We replicated all of our original findings using this estimated tissue-cell type GAG effects. First, we find that different tissue-cell types have heterogeneous effects on the GAG score, following the same ordering as in our original submission (Original Figure 3A, Revision Figure 3A). Second, stem cells and immune cells have higher effects while parenchymal cells have lower effects (Original Supp. Figure 8, Revision Figure 3B). Third, short-lived cells have higher GAG score effects (Original Figure 3B, Revision Figure 3C); and the estimates are consistent between different datasets (Original Figure 3C, Revision Figure 3D). These results demonstrate that we can reproduce and support our findings with this more principled statistical model of aging scores.

As validations, we added two additional data sets for comparison: Kimmel et al. GR 2019 on mouse aging in lung, kidney, and spleen, Kowalczyk et al. GR 2015 on mouse aging in subtypes of HSCs. We validate our GAG score analysis by showing:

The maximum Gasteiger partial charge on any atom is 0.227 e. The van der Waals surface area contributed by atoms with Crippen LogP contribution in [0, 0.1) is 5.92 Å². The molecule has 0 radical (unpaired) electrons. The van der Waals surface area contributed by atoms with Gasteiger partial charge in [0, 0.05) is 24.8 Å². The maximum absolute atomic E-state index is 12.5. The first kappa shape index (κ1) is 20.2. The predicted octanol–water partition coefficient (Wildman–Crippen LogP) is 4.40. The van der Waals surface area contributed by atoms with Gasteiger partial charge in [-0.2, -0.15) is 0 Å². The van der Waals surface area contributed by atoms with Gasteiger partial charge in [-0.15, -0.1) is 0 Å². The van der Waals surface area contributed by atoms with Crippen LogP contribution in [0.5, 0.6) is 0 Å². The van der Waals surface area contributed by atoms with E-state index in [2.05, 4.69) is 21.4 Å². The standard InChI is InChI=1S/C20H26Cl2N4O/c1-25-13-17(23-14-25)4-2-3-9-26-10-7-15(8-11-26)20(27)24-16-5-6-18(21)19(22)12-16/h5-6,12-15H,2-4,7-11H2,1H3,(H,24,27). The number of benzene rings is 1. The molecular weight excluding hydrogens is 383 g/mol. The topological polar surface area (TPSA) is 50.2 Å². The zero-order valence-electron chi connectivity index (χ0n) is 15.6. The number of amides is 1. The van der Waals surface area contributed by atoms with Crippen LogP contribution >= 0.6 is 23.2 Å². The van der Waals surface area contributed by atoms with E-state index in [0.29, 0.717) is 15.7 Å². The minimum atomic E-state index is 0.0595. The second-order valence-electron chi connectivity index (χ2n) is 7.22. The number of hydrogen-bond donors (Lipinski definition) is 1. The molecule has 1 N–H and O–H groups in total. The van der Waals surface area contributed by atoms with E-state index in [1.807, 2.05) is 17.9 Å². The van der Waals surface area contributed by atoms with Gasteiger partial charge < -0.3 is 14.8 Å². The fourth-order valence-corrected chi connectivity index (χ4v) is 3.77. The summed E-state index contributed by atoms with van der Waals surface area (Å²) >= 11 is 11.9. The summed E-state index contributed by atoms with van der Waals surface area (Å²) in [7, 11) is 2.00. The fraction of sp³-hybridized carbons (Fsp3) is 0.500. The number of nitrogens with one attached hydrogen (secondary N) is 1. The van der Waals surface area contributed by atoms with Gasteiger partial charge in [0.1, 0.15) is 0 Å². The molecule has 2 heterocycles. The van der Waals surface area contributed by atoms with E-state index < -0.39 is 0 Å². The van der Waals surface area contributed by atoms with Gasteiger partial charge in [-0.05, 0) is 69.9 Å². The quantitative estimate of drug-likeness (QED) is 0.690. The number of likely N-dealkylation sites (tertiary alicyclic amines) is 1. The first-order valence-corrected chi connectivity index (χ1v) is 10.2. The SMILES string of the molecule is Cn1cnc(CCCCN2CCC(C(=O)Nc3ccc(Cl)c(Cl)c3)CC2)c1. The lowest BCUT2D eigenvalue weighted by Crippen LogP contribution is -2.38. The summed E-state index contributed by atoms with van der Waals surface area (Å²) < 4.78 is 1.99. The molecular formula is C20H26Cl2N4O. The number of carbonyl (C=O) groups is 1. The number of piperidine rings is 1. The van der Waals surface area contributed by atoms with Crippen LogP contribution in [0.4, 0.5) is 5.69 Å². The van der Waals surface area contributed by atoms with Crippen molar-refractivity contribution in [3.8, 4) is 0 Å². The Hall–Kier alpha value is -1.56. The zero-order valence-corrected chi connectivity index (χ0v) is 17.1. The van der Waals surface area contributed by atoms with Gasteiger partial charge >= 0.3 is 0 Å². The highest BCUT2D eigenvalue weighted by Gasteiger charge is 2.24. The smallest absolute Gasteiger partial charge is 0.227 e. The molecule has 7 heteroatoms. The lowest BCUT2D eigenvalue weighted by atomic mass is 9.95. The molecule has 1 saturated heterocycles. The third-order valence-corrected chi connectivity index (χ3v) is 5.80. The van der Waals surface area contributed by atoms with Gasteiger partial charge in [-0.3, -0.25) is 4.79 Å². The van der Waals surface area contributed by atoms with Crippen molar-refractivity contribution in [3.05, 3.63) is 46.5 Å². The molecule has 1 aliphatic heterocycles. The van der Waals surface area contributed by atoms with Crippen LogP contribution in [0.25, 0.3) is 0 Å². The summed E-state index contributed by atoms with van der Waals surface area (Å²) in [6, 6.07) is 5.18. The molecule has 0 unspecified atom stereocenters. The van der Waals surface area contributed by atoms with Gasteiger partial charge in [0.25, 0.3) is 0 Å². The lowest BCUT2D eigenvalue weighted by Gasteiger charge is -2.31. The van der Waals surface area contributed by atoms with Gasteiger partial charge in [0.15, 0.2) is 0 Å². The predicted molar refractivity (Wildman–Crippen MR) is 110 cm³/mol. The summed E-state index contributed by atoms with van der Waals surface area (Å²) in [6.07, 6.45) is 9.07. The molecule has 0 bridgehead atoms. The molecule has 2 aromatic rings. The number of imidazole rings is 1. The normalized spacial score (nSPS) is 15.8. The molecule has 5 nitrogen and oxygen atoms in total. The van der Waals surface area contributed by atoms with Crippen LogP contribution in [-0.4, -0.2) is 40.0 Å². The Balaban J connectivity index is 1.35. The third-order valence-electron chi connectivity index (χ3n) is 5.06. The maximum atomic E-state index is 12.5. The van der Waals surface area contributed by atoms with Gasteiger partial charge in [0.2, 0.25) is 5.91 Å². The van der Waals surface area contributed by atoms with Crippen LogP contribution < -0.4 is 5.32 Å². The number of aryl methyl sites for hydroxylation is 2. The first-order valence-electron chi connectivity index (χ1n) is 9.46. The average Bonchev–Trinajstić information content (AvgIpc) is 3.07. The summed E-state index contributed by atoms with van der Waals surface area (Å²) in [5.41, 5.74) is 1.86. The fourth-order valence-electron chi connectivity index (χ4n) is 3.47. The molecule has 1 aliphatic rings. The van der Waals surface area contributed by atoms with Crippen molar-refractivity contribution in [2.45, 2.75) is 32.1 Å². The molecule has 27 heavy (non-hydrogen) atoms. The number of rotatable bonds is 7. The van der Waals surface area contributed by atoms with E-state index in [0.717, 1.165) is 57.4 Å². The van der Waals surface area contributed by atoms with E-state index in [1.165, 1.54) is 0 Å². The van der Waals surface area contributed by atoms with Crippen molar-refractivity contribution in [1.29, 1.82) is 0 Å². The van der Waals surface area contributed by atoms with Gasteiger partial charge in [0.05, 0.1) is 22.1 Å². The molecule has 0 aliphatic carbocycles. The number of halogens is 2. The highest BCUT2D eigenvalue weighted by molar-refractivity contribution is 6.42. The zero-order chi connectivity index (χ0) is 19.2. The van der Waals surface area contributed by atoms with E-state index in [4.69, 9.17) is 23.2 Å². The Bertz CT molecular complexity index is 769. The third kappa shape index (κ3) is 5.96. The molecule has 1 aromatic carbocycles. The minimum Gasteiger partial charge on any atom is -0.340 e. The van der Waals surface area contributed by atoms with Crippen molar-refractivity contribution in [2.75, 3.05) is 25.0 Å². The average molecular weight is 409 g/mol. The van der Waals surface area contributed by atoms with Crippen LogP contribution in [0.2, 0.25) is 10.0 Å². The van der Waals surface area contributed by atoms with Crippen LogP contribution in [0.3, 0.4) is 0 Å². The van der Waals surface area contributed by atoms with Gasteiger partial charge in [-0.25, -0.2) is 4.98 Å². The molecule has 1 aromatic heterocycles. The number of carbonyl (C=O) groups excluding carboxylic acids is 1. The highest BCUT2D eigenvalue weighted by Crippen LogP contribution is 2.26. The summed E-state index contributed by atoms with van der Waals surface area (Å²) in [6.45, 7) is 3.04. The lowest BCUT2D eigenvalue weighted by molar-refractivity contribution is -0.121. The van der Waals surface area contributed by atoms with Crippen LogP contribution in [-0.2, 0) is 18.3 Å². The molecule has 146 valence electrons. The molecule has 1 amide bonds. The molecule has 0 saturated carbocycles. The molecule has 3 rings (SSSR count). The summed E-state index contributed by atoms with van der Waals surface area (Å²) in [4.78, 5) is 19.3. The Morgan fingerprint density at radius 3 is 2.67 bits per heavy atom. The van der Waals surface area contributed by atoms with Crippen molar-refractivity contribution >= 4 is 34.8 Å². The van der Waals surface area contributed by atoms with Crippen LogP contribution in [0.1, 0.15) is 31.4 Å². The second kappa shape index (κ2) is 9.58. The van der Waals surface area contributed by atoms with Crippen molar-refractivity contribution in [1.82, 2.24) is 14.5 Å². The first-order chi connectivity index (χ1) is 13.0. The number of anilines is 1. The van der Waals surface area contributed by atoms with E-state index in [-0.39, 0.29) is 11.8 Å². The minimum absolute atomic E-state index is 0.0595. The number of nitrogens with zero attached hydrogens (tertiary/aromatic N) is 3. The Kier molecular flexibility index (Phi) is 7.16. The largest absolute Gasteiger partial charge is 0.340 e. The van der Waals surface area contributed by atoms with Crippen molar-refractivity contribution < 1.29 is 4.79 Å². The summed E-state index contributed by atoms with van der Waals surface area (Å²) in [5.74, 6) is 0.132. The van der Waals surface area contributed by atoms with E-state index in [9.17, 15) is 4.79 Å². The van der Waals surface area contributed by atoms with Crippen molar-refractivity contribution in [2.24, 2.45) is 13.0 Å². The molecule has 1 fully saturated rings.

1. The global aging genes identified in the Tabula Muris Senis (TMS) FACS data and the TMS droplet data significantly overlap with each other and both sets of genes significantly overlap with the 261 shared aging genes in Kimmel et al. (p=9e-48 between FACS and droplet, p=2e-105 between FACS and Kimmel, p=7e-69 between droplet and Kimmel).

2. Using GAGs identified in our FACS data, we compute the GAG score and further estimate the GAG score effects for all five data sets (TMS FACS data, TMS droplet, the bulk data from Schaum et al., Kimmel et al., Kowalczyk et al.). We found the chronological age effects on GAG score are significantly positive in all five data sets, confirming that the GAG score tags the aging process.

3. The tissue-cell GAG score effects estimated from the five data sets are highly consistent.

4. Additionally, we showed that the GAG score is robust to different thresholds for selecting the global aging genes.

Please see the “Validating the GAG score on external data” section in the revised paper for more details.

b. The authors claim that aging score is correlated with the cell turnover but failed to show any solid evidence.